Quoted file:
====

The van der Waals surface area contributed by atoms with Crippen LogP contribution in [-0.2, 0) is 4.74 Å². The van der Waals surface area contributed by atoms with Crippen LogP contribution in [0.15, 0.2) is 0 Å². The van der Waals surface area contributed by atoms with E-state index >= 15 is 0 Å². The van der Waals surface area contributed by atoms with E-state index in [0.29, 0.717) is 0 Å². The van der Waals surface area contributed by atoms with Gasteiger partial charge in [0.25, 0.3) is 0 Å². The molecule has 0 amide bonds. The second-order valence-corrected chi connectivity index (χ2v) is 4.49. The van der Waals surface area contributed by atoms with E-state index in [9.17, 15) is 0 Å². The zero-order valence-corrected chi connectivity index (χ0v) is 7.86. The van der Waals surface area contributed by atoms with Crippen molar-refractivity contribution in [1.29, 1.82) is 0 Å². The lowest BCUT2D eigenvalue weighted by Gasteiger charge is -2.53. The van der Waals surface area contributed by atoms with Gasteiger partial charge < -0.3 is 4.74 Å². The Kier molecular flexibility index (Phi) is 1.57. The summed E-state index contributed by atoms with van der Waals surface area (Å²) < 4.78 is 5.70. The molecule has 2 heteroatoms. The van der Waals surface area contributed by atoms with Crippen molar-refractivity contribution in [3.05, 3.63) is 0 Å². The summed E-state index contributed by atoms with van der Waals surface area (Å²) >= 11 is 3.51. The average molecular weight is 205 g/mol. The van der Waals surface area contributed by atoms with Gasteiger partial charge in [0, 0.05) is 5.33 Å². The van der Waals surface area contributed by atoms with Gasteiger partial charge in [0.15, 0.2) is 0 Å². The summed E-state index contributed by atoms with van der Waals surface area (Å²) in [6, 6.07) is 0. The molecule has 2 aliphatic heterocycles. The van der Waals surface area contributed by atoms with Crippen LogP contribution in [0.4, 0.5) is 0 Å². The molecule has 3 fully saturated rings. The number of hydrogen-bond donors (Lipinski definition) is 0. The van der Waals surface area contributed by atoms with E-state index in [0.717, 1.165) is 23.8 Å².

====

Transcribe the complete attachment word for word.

The van der Waals surface area contributed by atoms with Crippen LogP contribution in [-0.2, 0) is 4.74 Å². The van der Waals surface area contributed by atoms with Crippen LogP contribution in [0.15, 0.2) is 0 Å². The van der Waals surface area contributed by atoms with E-state index >= 15 is 0 Å². The van der Waals surface area contributed by atoms with E-state index in [0.29, 0.717) is 0 Å². The van der Waals surface area contributed by atoms with Gasteiger partial charge in [0.25, 0.3) is 0 Å². The molecule has 0 amide bonds. The second-order valence-corrected chi connectivity index (χ2v) is 4.49. The van der Waals surface area contributed by atoms with E-state index in [9.17, 15) is 0 Å². The zero-order valence-corrected chi connectivity index (χ0v) is 7.86. The van der Waals surface area contributed by atoms with Crippen molar-refractivity contribution in [1.29, 1.82) is 0 Å². The lowest BCUT2D eigenvalue weighted by Gasteiger charge is -2.53. The van der Waals surface area contributed by atoms with Gasteiger partial charge < -0.3 is 4.74 Å². The Kier molecular flexibility index (Phi) is 1.57. The summed E-state index contributed by atoms with van der Waals surface area (Å²) < 4.78 is 5.70. The molecule has 2 heteroatoms. The van der Waals surface area contributed by atoms with Crippen molar-refractivity contribution in [3.05, 3.63) is 0 Å². The summed E-state index contributed by atoms with van der Waals surface area (Å²) >= 11 is 3.51. The average molecular weight is 205 g/mol. The van der Waals surface area contributed by atoms with Gasteiger partial charge in [0, 0.05) is 5.33 Å². The van der Waals surface area contributed by atoms with Gasteiger partial charge in [0.15, 0.2) is 0 Å². The summed E-state index contributed by atoms with van der Waals surface area (Å²) in [6, 6.07) is 0. The molecule has 2 aliphatic heterocycles. The van der Waals surface area contributed by atoms with Crippen LogP contribution in [0.4, 0.5) is 0 Å². The molecule has 3 fully saturated rings. The number of hydrogen-bond donors (Lipinski definition) is 0. The van der Waals surface area contributed by atoms with E-state index in [0.717, 1.165) is 23.8 Å².